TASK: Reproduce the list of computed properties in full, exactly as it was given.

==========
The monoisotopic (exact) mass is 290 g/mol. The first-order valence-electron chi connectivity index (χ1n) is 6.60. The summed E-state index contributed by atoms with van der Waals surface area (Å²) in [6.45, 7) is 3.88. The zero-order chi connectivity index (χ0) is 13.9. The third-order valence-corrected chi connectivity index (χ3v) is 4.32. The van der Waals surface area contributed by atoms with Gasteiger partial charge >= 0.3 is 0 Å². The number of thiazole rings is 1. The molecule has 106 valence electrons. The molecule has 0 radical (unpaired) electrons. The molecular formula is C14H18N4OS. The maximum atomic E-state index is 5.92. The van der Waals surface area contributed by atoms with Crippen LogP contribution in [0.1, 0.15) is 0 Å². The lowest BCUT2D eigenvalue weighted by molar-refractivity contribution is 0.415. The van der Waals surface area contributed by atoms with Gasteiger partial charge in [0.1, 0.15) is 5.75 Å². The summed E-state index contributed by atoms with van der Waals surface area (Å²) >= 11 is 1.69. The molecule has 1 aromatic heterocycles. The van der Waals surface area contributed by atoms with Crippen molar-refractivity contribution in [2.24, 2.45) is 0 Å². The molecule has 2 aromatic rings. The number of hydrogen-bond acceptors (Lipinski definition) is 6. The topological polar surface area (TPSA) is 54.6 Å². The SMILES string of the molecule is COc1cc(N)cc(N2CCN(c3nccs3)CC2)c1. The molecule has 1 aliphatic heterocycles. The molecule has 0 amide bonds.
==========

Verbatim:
The monoisotopic (exact) mass is 290 g/mol. The first-order valence-electron chi connectivity index (χ1n) is 6.60. The summed E-state index contributed by atoms with van der Waals surface area (Å²) in [6.45, 7) is 3.88. The zero-order chi connectivity index (χ0) is 13.9. The third-order valence-corrected chi connectivity index (χ3v) is 4.32. The van der Waals surface area contributed by atoms with Gasteiger partial charge >= 0.3 is 0 Å². The number of thiazole rings is 1. The molecule has 106 valence electrons. The molecule has 0 radical (unpaired) electrons. The molecular formula is C14H18N4OS. The maximum atomic E-state index is 5.92. The van der Waals surface area contributed by atoms with Crippen LogP contribution in [0.1, 0.15) is 0 Å². The lowest BCUT2D eigenvalue weighted by molar-refractivity contribution is 0.415. The van der Waals surface area contributed by atoms with Gasteiger partial charge in [0.1, 0.15) is 5.75 Å². The summed E-state index contributed by atoms with van der Waals surface area (Å²) >= 11 is 1.69. The molecule has 1 aromatic heterocycles. The van der Waals surface area contributed by atoms with Crippen molar-refractivity contribution in [2.24, 2.45) is 0 Å². The molecule has 2 aromatic rings. The number of hydrogen-bond acceptors (Lipinski definition) is 6. The topological polar surface area (TPSA) is 54.6 Å². The SMILES string of the molecule is COc1cc(N)cc(N2CCN(c3nccs3)CC2)c1. The molecule has 1 aliphatic heterocycles. The molecule has 0 amide bonds.